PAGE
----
Video Game CEOs, Watchdog Groups Among Attendees at White House Gun Violence Meeting

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WASHINGTON — President Trump’s meeting on Thursday with representatives of the video game industry will include several CEOs as well as representatives from a parents group and media watchdog organizations.

The purpose of the meeting will be to discuss video games and gun violence. House Press Secretary Sarah Huckabee Sanders indicated that part of the discussion would be whether there is a causal link between on-screen mayhem and real-life aggression.

The White House list of participants includes Strauss Zelnick of Take Two Interactive and the CEO of Rockstar Games; Pat Vance, president of the Entertainment Software Rating Board; Mike Gallagher, president and CEO of the Entertainment Software Association; and Robert Altman, chairman and CEO of ZeniMax Media, which is the parent company of Bethesda Networks.

Also scheduled are Melissa Henson, program director of the Parents Television Council, and Brent Bozell of the Media Research Center, a conservative watchdog group.

Also scheduled is Dave Grossman, a retired lieutenant colonel who is the author of “On Killing: The Psychological Cost of Learning to Kill in War and Society,” and “Assassination Generation: Video Games, Aggression and the Psychology of Killing.” The books look at the influence of the media in the desensitization of society toward violence and aggression.

Three lawmakers are scheduled to attend: Sen. Marco Rubio (R-Fla.), Rep. Vicky Hartzler (R-Mo.) and Rep. Martha Roby (R-Ala.).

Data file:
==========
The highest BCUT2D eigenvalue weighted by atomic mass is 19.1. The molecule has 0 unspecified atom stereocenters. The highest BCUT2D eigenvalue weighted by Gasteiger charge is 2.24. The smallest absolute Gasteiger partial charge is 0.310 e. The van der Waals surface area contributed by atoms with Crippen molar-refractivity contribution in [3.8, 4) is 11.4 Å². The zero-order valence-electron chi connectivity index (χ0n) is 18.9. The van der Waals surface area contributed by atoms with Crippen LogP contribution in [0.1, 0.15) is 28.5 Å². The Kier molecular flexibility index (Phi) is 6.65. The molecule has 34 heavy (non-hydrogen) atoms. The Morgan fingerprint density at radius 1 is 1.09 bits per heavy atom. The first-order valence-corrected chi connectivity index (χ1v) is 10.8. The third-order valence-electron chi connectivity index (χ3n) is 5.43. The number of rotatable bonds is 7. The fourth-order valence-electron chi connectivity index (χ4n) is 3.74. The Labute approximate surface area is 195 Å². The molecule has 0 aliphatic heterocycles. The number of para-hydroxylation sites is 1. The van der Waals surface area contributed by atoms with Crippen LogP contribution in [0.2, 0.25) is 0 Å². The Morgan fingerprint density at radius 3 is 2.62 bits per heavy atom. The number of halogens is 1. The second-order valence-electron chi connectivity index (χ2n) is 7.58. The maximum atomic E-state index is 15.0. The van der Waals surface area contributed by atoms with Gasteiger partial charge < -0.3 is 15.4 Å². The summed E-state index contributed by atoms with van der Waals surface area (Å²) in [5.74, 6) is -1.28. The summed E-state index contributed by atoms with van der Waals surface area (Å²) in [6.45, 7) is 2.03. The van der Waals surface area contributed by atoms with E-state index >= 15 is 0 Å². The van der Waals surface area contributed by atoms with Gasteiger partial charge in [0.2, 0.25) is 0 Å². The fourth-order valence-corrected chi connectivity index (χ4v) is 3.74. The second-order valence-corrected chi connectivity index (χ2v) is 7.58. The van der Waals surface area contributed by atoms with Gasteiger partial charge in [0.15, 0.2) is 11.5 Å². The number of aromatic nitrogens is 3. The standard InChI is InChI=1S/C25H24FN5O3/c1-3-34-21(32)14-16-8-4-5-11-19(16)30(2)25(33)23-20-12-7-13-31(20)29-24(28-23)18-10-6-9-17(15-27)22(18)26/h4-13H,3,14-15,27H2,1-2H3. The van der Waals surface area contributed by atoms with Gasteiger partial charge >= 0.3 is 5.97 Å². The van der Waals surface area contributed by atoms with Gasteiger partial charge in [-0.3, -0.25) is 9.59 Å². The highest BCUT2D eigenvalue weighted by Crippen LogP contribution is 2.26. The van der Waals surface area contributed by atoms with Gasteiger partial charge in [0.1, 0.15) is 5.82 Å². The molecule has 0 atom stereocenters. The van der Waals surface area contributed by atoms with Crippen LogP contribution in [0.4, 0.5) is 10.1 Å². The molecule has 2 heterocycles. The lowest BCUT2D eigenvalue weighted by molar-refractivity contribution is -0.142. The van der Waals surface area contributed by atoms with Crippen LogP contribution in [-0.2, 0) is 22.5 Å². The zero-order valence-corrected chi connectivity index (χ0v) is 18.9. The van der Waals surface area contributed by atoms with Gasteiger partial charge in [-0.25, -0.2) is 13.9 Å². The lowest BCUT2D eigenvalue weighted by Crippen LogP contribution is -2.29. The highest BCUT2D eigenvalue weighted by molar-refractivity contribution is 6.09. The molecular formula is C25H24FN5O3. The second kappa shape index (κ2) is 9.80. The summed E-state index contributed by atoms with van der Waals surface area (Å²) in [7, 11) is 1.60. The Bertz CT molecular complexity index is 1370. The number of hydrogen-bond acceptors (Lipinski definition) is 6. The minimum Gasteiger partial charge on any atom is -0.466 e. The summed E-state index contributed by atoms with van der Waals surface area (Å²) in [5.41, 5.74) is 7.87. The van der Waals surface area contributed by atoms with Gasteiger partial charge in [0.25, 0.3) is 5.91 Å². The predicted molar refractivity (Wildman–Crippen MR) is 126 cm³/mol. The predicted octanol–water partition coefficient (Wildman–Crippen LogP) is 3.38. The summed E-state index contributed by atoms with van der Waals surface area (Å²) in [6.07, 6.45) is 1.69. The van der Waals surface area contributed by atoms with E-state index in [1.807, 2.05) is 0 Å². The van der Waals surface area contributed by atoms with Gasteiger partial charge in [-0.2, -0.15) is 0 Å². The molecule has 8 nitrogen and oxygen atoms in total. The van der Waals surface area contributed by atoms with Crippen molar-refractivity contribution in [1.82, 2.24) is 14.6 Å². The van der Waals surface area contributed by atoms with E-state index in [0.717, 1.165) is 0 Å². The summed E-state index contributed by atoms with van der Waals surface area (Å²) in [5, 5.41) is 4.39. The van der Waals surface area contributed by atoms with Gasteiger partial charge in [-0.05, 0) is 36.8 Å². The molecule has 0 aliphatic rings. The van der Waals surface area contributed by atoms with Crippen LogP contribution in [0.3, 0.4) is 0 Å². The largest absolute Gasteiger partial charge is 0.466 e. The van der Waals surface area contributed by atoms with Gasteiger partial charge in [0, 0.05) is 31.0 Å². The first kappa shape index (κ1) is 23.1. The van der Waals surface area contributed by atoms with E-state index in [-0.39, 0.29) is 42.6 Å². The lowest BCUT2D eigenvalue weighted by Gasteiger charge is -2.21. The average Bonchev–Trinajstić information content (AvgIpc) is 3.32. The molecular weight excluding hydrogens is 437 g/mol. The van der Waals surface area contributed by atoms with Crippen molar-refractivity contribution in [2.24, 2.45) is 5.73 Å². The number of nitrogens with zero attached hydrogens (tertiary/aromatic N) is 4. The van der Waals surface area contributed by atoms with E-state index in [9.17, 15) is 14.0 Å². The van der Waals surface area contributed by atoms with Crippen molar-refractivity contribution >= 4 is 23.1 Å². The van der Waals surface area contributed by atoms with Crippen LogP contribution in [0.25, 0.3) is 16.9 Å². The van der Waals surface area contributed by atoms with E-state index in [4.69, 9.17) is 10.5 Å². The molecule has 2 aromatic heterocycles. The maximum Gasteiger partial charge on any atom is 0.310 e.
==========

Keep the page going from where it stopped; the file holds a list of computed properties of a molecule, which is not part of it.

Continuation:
“As we continue to work towards creating school safety programs that protect all children, the president will be meeting with video game industry leaders and members of Congress to discuss violent video-game exposure and the correlation to aggression and desensitization in children,” said White House deputy press secretary Lindsay Walters. “This meeting will be the first of many with industry leaders to discuss this important issue.”

The ESA, which represents the video game industry, has long pushed back against claims that video game violence causes real-life aggression.

“Many games with violent content sold in the U.S. – and some with far more violence – are also sold in foreign markets,” the ESA says on its website. “However, the level of violent crime in these foreign markets is considerably lower than that in the U.S., suggesting that influences such as the background of the individual, the availability of guns and other factors are more relevant to understanding the cause of any particular crime.”

They are expected to make that point at the White House meeting.

The meeting does not include representatives from TV or movies, but the Parents Television Council unveiled a study that found fault with the current broadcast ratings system. They are calling for a reform of the TV content ratings system and for a reduction in violence on TV.

“On a nightly basis, the publicly-owned airwaves are a toxic environment awash with depictions of violence and gun violence,” the PTC said.

Bozell has been particularly vocal about the linkage of video games and media violence to mass shootings, In 2013, he wrote that President Barack Obama’s response to the Newtown, Conn. shootings at Sandy Hook Elementary focused too much on gun control.

“Neither gun makers nor video game makers mean for their products for mass shootings, but politicians like Obama have singled out the gun makers and gone soft on their entertainment-industry campaign donors,” he wrote. “Somehow, Democrats isolate the inherent evil of a gun almost as if it’s self-shooting, while denying our violent media has any influence on these under-21 shooters.”

The White House indicated that this will be one of a number of meetings on gun violence in the wake of the Parkland, Fla., high school shooting.